Levels of representation in the electrophysiology of speech perception
Article first published online: 11 FEB 2010
© 2001 Cognitive Science Society, Inc.
Volume 25, Issue 5, pages 711–731, September 2001
How to Cite
Phillips, C. (2001), Levels of representation in the electrophysiology of speech perception. Cognitive Science, 25: 711–731. doi: 10.1207/s15516709cog2505_5
- Issue published online: 11 FEB 2010
- Article first published online: 11 FEB 2010
- Speech perception;
- Mismatch negativity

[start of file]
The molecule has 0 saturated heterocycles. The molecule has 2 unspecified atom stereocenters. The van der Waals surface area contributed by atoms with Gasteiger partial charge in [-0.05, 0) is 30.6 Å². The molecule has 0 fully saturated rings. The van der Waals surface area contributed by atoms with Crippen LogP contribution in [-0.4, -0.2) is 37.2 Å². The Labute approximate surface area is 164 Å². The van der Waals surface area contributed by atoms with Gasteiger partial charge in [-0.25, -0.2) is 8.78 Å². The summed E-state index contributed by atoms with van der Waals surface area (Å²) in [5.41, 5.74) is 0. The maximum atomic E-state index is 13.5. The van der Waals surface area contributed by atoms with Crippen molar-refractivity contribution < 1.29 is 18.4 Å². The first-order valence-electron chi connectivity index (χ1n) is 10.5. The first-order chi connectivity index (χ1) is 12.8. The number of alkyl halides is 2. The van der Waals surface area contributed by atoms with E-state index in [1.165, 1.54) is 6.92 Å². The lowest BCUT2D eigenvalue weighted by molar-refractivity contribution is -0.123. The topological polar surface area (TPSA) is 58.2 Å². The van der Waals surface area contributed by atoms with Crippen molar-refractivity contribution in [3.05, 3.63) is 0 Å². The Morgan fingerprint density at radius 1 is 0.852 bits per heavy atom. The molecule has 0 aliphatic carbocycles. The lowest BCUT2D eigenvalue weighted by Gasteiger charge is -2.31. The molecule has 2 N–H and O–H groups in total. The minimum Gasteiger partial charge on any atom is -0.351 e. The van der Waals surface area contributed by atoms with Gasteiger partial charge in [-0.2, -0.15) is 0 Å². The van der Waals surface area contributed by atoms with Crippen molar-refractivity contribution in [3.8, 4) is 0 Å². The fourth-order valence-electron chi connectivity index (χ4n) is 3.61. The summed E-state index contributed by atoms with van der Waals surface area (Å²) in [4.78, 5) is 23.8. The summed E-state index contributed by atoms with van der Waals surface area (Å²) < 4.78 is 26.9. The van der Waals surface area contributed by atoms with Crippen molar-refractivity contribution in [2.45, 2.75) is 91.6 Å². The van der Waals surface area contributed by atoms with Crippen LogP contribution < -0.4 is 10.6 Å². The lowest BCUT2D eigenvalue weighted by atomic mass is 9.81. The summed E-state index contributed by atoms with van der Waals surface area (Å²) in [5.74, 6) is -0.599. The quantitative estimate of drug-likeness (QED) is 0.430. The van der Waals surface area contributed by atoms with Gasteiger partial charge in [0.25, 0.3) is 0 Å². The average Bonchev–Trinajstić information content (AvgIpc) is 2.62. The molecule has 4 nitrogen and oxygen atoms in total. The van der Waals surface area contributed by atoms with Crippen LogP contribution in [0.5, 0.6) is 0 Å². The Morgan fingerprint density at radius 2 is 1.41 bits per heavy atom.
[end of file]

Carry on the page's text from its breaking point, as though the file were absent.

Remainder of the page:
Mapping from acoustic signals to lexical representations is a complex process mediated by a number of different levels of representation. This paper reviews properties of the phonetic and phonological levels, and hypotheses about how category structure is represented at each of these levels, and evaluates these hypotheses in light of relevant electrophysiological studies of phonetics and phonology. The paper examines evidence for two alternative views of how infant phonetic representations develop into adult representations, a structure-changing view and a structure-adding view, and suggests that each may be better suited to different kinds of phonetic categories. Electrophysiological results are beginning to provide information about phonological representations, but less is known about how the more abstract representations at this level could be coded in the brain.